National Geographic : 1898 Nov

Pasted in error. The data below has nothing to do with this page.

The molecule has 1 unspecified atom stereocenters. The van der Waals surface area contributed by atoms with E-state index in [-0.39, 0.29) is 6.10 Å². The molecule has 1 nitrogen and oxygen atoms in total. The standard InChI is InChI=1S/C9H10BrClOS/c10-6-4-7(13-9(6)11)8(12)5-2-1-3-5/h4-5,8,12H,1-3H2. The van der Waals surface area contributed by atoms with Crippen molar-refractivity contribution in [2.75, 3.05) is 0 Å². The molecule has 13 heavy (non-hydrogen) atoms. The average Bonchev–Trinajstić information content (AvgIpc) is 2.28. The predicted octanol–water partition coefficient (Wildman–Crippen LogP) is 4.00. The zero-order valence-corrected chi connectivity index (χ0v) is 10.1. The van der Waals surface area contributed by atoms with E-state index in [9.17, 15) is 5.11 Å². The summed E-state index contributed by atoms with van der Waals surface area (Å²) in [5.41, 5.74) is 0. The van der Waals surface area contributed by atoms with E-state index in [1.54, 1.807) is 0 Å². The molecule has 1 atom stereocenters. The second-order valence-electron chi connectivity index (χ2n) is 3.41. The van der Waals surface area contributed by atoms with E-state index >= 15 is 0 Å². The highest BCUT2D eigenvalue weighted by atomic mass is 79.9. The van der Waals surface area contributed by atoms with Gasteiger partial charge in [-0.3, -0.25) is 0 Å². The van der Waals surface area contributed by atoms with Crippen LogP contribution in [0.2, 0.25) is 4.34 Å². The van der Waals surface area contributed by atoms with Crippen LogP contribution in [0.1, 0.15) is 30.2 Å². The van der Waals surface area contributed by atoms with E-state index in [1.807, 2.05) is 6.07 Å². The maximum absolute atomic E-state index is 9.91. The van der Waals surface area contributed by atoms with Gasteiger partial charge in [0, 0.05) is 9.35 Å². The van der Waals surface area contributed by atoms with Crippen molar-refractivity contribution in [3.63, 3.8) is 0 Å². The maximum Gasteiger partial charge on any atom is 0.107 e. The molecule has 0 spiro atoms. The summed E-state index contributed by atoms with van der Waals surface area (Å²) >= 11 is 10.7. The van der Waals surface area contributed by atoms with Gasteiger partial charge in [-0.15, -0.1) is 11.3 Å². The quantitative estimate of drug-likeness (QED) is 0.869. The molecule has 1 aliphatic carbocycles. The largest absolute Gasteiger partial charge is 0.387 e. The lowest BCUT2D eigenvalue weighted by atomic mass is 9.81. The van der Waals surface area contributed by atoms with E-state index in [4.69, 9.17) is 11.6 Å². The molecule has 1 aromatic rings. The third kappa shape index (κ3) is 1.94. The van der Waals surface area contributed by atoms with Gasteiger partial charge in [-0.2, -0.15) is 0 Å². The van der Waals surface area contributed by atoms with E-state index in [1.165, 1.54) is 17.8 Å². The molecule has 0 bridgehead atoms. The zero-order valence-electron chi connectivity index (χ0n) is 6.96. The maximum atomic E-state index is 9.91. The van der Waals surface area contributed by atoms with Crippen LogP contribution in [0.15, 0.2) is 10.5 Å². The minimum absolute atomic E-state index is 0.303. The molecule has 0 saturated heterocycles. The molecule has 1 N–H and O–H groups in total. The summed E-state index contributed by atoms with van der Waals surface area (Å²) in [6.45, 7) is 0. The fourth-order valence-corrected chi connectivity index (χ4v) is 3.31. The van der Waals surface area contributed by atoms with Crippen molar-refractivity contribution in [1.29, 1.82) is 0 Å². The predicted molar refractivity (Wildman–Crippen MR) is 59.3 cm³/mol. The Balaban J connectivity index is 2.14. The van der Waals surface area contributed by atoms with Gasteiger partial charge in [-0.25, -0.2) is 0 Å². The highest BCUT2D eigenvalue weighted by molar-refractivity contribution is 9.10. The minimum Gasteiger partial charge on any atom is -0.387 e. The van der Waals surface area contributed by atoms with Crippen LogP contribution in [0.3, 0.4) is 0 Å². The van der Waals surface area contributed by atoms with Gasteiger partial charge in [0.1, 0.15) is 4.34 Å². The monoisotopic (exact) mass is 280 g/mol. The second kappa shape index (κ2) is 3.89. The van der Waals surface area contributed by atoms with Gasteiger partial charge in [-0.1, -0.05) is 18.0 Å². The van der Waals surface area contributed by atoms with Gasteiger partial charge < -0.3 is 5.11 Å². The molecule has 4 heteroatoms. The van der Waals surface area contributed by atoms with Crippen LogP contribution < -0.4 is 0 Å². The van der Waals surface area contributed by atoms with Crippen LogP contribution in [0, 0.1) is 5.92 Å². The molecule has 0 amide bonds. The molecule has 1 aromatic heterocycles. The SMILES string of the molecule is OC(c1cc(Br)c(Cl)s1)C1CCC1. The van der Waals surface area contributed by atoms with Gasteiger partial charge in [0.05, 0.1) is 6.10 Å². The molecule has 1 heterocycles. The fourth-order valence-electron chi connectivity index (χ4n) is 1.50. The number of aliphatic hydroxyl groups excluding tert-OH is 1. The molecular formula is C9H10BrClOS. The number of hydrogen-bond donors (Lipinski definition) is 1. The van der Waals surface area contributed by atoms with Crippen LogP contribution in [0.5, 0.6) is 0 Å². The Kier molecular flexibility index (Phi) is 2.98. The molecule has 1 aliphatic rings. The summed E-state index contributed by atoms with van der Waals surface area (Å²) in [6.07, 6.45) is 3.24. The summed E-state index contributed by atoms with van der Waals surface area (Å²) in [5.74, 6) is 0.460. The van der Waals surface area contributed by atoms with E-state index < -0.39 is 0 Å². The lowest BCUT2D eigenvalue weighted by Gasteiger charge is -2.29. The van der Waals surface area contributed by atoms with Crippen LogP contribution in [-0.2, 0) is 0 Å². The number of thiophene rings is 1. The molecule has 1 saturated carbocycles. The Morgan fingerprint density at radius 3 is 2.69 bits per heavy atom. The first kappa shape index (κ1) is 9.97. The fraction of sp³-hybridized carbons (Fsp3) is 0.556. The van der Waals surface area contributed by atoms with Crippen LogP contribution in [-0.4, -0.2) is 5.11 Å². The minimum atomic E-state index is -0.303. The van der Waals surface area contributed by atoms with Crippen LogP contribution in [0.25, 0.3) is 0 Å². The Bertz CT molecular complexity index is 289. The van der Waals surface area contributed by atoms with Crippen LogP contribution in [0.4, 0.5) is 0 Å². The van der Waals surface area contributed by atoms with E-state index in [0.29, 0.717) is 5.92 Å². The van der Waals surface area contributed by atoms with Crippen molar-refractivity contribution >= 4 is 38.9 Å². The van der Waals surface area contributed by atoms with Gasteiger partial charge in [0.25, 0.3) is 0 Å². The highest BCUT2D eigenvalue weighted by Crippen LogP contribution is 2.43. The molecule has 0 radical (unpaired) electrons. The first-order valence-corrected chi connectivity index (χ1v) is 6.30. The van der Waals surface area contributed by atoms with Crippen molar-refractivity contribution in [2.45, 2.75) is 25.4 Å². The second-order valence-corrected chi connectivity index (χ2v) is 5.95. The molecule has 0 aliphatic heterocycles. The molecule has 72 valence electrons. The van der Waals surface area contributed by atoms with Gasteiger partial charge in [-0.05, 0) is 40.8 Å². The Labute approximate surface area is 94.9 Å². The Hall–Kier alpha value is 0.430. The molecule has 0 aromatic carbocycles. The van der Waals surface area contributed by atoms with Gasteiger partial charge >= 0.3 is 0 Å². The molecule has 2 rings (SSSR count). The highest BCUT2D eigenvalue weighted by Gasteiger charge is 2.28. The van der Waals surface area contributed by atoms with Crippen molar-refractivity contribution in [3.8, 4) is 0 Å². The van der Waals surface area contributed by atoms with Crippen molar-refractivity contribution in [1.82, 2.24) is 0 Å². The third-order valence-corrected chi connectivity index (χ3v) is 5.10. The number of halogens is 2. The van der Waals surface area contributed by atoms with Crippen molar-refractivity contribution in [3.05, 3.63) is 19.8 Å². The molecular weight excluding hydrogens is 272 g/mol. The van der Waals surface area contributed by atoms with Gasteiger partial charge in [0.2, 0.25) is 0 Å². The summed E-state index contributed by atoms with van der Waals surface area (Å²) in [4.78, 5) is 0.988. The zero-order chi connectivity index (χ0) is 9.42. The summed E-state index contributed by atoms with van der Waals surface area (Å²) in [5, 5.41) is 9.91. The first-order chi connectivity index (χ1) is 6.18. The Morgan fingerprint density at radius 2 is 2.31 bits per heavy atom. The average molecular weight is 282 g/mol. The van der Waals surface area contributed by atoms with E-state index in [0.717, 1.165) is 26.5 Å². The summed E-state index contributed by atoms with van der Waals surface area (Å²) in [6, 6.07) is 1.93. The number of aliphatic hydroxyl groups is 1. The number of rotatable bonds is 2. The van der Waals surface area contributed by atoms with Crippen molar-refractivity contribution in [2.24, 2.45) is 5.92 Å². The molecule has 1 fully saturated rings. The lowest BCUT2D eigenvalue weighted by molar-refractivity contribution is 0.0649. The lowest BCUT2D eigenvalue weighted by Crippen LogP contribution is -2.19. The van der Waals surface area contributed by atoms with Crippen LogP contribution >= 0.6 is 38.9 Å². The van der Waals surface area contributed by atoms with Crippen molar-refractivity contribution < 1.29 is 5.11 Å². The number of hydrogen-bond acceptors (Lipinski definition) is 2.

WHAT IS THE TIDE OF THE OPEN ATLANTIC?* By MARK S. W . JEFFERSON The writer has sought to collect the known facts of the tides of Atlantic North America and study'them in relation to the geography. At the present date the mathematical theory of the tides has reached a considerable degree of perfection. The theory of geo graphic influences can hardly be said to have been formulated. Analysis has succeeded in predicting the tides of tomorrow from those of yesterday, but no description of shore configuration and submerged topography will yet enable the mathematician to predict the time and height of the tide at an unknown port. Give him a series of observations at that place, and he will learn from them the local constants and compute the future tides with accuracy. This is indeed the only end he has had in view, and it is of great practical importance. The results now accumu lated are sufficiently accurate and numerous to deserve compar ative study. Furthermore, much light is shed upon this study by the hints that analysts have dropped by the way, if a layman may venture to interpret them. But for Ferrel's " Treatise on Tides " the present paper could not have been written. Most readers would find the mathematical work veiled in mystery, and not all mathematicians condescend to draw aside the veil. Diurnal inequality, for instance, affects low water little or none and high water much. A mathematician states that harmonic analysis shows it must be so, and we may get what enlighten ment from it we can. In such a study one is immediately struck by the twofold aspect of the problem: (1) The tides of theory reside in the deep ocean. (2) The tides of observation belong to the margins of the land. Data given for tides in the open ocean refer merely to the shores of oceanic islands, and it should be borne in mind that tides on the ocean do not admit of measurement by any means as yet at our command, though it is not inconceivable that a gauge might be lowered to the ocean floor which should record * Extract from Thesis in research course in Geography at Harvard University.